Professor Wu's Rulebook

Trends in publishing: books, data, and Big Brother analytics

Photography by Mike Dodson/Vagabond Images

Giving up five chapters into a book? You’re not alone. Newly published data by Jellybooks shows that 90% of people reading e-books gave up after only five chapters.

Jellybooks, a reader analytics company based in London, mined troves of data collected from e-books to discover more about the reading habits of “e-readers”.

The company is hoping to sell its analytics work to publishers, helping them produce books their readers read from cover to cover (and not abandon 50 pages in).

While readers of traditional print books can read how they want, when they want, as much as they want and where they want without being tracked by a profiteering corporation, readers of e-books are not so fortunate, as Jellybooks can track your reading behaviour in the same way Netflix knows what you binge-watch and Spotify knows what you listen to (and what you don’t).

But it’s not all bad news for fans of e-books. Jellybooks offers readers a group of free e-books, often before publication. Rather than asking readers to review these books, it tells them to click on a link embedded in the e-book that will upload all the information the device has recorded.

It is this information that shows analysts what books people are reading, when they are reading, and how long they spend reading. It tells them how far readers make it through a book and how quickly they read, among other details.

The process resembles how e-book retailers, like Amazon, Apple, and Barnes & Noble, are able to track reader trends by looking at data stored in e-reading devices and apps. Therein lies the less good news for fans of e-books; as Amazon et al are getting all their valuable data and information automatically, with no need to offer readers a free e-book in exchange for their data.

The service offered by Jellybooks could prove invaluable to major publishing houses whose focus lies in traditional print publishing. Yet initial published research may prove hard reading for publishers.

The majority of readers, it turns out, finish fewer than half the books they are given to read. Women are the most persevering of readers; typically lasting between 50 – 100 pages before they give up on a text, while men are much quicker to judge; quitting after just 30 or so pages.

What does this mean for the book industry?

As this New York Times article noted, publishers can use the findings of Jellybook’s data to shape their marketing plans; withdrawing funding from books that readers don’t like, and putting it into books that readers love.

Yet for writers, there may be concern that publisher’s editorial decisions will increasingly be informed by metrics and data, which may somewhat miss the point of what literature is actually for. What is more, the readers who participate in data studies like those conducted by Jellybooks may be unrepresentative of the real, “average reader”. And writers may also fear the relatively small sample sizes of Jellybook’s studies – of groups between 200 and 600 readers – may distort the picture and misrepresent the reactions of a more general, larger audience.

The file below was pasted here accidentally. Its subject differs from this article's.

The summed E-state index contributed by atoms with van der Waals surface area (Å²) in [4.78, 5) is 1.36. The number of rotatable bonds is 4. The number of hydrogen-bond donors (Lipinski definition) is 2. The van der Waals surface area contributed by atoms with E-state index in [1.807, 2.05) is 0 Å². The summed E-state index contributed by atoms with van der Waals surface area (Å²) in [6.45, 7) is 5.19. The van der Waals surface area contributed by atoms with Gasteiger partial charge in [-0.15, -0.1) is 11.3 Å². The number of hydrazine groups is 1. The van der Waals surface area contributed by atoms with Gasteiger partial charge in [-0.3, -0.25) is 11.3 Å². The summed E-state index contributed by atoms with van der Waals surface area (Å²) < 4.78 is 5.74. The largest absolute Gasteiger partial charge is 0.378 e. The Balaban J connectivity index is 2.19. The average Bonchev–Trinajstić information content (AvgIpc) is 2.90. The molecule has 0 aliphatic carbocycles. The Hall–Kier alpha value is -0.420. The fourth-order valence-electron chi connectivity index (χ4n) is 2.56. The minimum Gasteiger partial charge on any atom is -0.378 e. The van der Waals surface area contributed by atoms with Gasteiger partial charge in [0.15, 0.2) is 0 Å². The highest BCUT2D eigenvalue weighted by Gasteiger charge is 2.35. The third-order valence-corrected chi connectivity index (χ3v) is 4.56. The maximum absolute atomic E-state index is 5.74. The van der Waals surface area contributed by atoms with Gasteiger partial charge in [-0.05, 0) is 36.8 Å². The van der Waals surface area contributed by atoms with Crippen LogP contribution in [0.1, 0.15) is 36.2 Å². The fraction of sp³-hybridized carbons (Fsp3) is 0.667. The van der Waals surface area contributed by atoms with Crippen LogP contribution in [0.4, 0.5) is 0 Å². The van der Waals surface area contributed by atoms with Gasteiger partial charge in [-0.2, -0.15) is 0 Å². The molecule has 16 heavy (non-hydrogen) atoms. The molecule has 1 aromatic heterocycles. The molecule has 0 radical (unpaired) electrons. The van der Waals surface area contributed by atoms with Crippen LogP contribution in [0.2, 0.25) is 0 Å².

Readers may not feel comfortable with the Big Brother image of some unknown figure essentially reading over their shoulders. While those that sign up for Jellybooks actively consent to having their data tracked in exchange for free e-books, the worry surely comes from the knowledge that e-book retailers like tax-dodging Amazon are doing this – and have been doing this – relatively under the radar, and without getting any direct consent from the readers they are monitoring.

The NYT article points out that “regular e-book readers might not realise that digital retailers are recording and storing their data.” Yet is this necessarily surprising? In our increasingly heavy digital world, analytics and data are transforming the way companies operate. We might not like the thought, as human beings, of being reduced to a set of numbers and percentages, yet we don’t seem inclined to do very much about it.

Of course, while fans of TV series and music may have to accept that their every action is being watched as they stream shows and songs, book fans don’t have to worry: as there is a very real and simple alternative to the e-book.

The humble print book has been with us for generations. And it still does a pretty good job. As the author Jonathan Franzen said: “The technology I like is the American paperback edition of Freedom. I can spill water on it and it would still work! So it’s pretty good technology. And what’s more, it will work great 10 years from now. So no wonder the capitalists hate it. It’s a bad business model.”

“Maybe nobody will care about printed books 50 years from now, but I do. When I read a book, I’m handling a specific object in a specific time and place. The fact that when I take the book off the shelf it still says the same thing – that’s reassuring.”

“Someone worked really hard to make the language just right, just the way they wanted it. They were so sure of it that they printed it in ink, on paper. A screen always feels like we could delete that, change that, move it around. So for a literature-crazed person like me, it’s just not permanent enough.”


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